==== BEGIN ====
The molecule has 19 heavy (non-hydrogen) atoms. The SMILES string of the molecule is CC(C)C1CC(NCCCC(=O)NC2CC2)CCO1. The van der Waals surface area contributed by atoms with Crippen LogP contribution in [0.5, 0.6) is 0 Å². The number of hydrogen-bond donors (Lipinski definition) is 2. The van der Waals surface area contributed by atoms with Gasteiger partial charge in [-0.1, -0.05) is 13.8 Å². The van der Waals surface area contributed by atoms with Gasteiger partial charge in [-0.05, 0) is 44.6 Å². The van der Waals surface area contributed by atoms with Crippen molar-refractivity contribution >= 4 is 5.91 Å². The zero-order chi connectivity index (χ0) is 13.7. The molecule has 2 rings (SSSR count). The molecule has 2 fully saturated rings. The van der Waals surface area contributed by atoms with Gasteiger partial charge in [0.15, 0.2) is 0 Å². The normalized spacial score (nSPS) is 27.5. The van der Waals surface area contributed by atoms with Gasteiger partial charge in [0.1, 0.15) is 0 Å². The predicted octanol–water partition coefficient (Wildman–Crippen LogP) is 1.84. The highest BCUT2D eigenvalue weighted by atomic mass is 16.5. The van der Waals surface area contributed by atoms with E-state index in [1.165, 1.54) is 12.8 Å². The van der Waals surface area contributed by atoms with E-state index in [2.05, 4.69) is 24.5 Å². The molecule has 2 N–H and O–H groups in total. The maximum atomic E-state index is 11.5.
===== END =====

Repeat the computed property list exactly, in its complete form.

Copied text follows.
The molecule has 19 heavy (non-hydrogen) atoms. The SMILES string of the molecule is CC(C)C1CC(NCCCC(=O)NC2CC2)CCO1. The van der Waals surface area contributed by atoms with Crippen LogP contribution in [0.5, 0.6) is 0 Å². The number of hydrogen-bond donors (Lipinski definition) is 2. The van der Waals surface area contributed by atoms with Gasteiger partial charge in [-0.1, -0.05) is 13.8 Å². The van der Waals surface area contributed by atoms with Gasteiger partial charge in [-0.05, 0) is 44.6 Å². The van der Waals surface area contributed by atoms with Crippen molar-refractivity contribution >= 4 is 5.91 Å². The zero-order chi connectivity index (χ0) is 13.7. The molecule has 2 rings (SSSR count). The molecule has 2 fully saturated rings. The van der Waals surface area contributed by atoms with Gasteiger partial charge in [0.15, 0.2) is 0 Å². The normalized spacial score (nSPS) is 27.5. The van der Waals surface area contributed by atoms with Gasteiger partial charge in [0.1, 0.15) is 0 Å². The predicted octanol–water partition coefficient (Wildman–Crippen LogP) is 1.84. The highest BCUT2D eigenvalue weighted by atomic mass is 16.5. The van der Waals surface area contributed by atoms with E-state index in [1.165, 1.54) is 12.8 Å². The van der Waals surface area contributed by atoms with E-state index in [2.05, 4.69) is 24.5 Å². The molecule has 2 N–H and O–H groups in total. The maximum atomic E-state index is 11.5.